Are you worried that your parent or grandparent is unsafe behind the wheel? Dementia affects everyone differently, but it often disrupts the motor skills and cognitive skills that are necessary for safe driving. While the pace and severity of the disease are unpredictable, a diagnosis is always a good reason to pay closer attention to driving with dementia. From disorientation and aggression to slow response times and poor reasoning abilities, common dementia symptoms are downright dangerous when mixed with motor vehicles. As Alzheimer’s disease progresses, it may fall to loved ones to recognize the warning signs and take action for people who are driving with dementia.
Of course, you don’t want to make this call too early and risk alienating or limiting the independence of someone you love—or wait too long and take an even bigger risk. That’s why it’s so important to learn when and how to spot the telltale signs that driving is no longer safe. Here are six of the biggest indicators that your loved one’s dementia is a road hazard and it’s time to take the keys:
1. Recent Tickets, Accidents, or Unexplained Damage
Americans older than 84 don’t drive as often as other age groups, but according to the National Highway Traffic Safety Administration (NHTSA), they do have the most crashes per driven mile. This sobering car accident statistic is a reminder that aging drivers face increased risks, and that’s especially true for drivers with declining cognitive abilities. Unfortunately, accidents are sometimes the first sign of trouble. If your relative has already been in car accidents, received multiple tickets, or returned home with unexplained damage to their vehicle, it might be time to step in and prevent more severe incidents in the future.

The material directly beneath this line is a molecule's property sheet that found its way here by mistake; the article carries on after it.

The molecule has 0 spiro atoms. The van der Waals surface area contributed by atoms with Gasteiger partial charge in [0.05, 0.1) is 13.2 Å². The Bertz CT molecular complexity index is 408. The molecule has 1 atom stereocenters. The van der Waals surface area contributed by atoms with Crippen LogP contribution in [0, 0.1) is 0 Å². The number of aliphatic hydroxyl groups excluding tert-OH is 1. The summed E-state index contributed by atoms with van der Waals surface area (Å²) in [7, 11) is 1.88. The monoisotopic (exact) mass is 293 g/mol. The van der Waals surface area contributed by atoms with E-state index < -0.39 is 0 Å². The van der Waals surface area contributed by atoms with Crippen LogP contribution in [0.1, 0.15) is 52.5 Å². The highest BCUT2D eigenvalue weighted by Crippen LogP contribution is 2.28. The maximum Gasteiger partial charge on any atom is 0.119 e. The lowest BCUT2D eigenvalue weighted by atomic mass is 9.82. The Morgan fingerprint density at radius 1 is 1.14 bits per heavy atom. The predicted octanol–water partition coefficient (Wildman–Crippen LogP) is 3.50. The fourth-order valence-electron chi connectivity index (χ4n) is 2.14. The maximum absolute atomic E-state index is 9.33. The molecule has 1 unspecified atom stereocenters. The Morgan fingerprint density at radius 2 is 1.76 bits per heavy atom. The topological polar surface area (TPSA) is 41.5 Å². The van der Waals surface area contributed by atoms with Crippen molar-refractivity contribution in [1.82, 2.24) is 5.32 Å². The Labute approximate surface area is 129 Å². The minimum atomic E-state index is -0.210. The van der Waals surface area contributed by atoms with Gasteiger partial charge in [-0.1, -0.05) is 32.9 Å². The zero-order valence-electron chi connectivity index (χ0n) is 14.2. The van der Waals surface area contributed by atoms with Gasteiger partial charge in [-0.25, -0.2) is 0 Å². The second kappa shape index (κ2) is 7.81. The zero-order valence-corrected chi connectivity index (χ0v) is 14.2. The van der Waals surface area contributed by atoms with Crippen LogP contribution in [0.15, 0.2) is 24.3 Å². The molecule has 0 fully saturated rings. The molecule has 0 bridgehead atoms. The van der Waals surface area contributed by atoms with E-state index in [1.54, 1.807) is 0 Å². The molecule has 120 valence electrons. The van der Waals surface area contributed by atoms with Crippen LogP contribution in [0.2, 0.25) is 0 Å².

Fortunately, accidents can make it easier to intervene, serving as wakeup calls for drivers who didn’t know their symptoms had progressed so much. Geri Taylor, a retired nurse who first realized she had Alzheimer’s disease at age 69, told The New York Times that she started “driving on an as-need basis” after sudden visual confusion caused the first accident she’d ever had. Even if your loved one hides the evidence of their recent mistakes instead of acknowledging them, it may mean they’re aware of the change and its implications.
2. Confusion Over Colors, Words, or Road Rules
Geri Taylor’s accident wasn’t the first sign of trouble. Months before she realized she should stop driving, she straddled two highway lanes because she suddenly thought she needed to “follow the dotted lines” instead of driving between them. According to the Alzheimer’s Society, dementia affects many of the mental abilities needed for safe driving, including visuospatial skills and memory. It doesn’t help that vision and hearing may decline throughout the aging process, making it even more difficult to make accurate split-second interpretations.
If your loved one suddenly forgets traffic rules or misunderstands traffic signals and signs, they may be losing the abilities that licensed drivers are required to have. Look for red flags like running stop signs and red lights, stopping at green lights, failing to stay in the right lane or misreading traffic and street signs.